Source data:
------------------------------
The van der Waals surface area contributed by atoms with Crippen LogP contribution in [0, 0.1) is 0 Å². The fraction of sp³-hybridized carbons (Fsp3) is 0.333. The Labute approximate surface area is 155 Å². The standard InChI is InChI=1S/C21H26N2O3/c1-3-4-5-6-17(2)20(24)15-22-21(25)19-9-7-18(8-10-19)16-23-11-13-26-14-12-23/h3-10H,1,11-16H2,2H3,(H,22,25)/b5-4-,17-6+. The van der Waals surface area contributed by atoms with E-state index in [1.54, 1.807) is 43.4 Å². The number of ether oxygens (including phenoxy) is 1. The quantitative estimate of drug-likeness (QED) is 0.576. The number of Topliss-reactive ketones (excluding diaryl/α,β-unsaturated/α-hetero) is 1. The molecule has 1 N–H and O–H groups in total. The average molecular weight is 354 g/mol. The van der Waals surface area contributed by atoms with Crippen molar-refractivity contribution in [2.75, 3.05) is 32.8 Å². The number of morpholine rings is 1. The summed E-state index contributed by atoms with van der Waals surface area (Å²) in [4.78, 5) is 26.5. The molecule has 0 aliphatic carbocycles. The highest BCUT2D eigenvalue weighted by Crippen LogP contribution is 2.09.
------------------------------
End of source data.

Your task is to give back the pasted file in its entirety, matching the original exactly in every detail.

The van der Waals surface area contributed by atoms with Crippen LogP contribution in [0, 0.1) is 0 Å². The fraction of sp³-hybridized carbons (Fsp3) is 0.333. The Labute approximate surface area is 155 Å². The standard InChI is InChI=1S/C21H26N2O3/c1-3-4-5-6-17(2)20(24)15-22-21(25)19-9-7-18(8-10-19)16-23-11-13-26-14-12-23/h3-10H,1,11-16H2,2H3,(H,22,25)/b5-4-,17-6+. The van der Waals surface area contributed by atoms with E-state index in [1.54, 1.807) is 43.4 Å². The number of ether oxygens (including phenoxy) is 1. The quantitative estimate of drug-likeness (QED) is 0.576. The number of Topliss-reactive ketones (excluding diaryl/α,β-unsaturated/α-hetero) is 1. The molecule has 1 N–H and O–H groups in total. The average molecular weight is 354 g/mol. The van der Waals surface area contributed by atoms with Crippen molar-refractivity contribution in [2.75, 3.05) is 32.8 Å². The number of morpholine rings is 1. The summed E-state index contributed by atoms with van der Waals surface area (Å²) in [4.78, 5) is 26.5. The molecule has 0 aliphatic carbocycles. The highest BCUT2D eigenvalue weighted by Crippen LogP contribution is 2.09.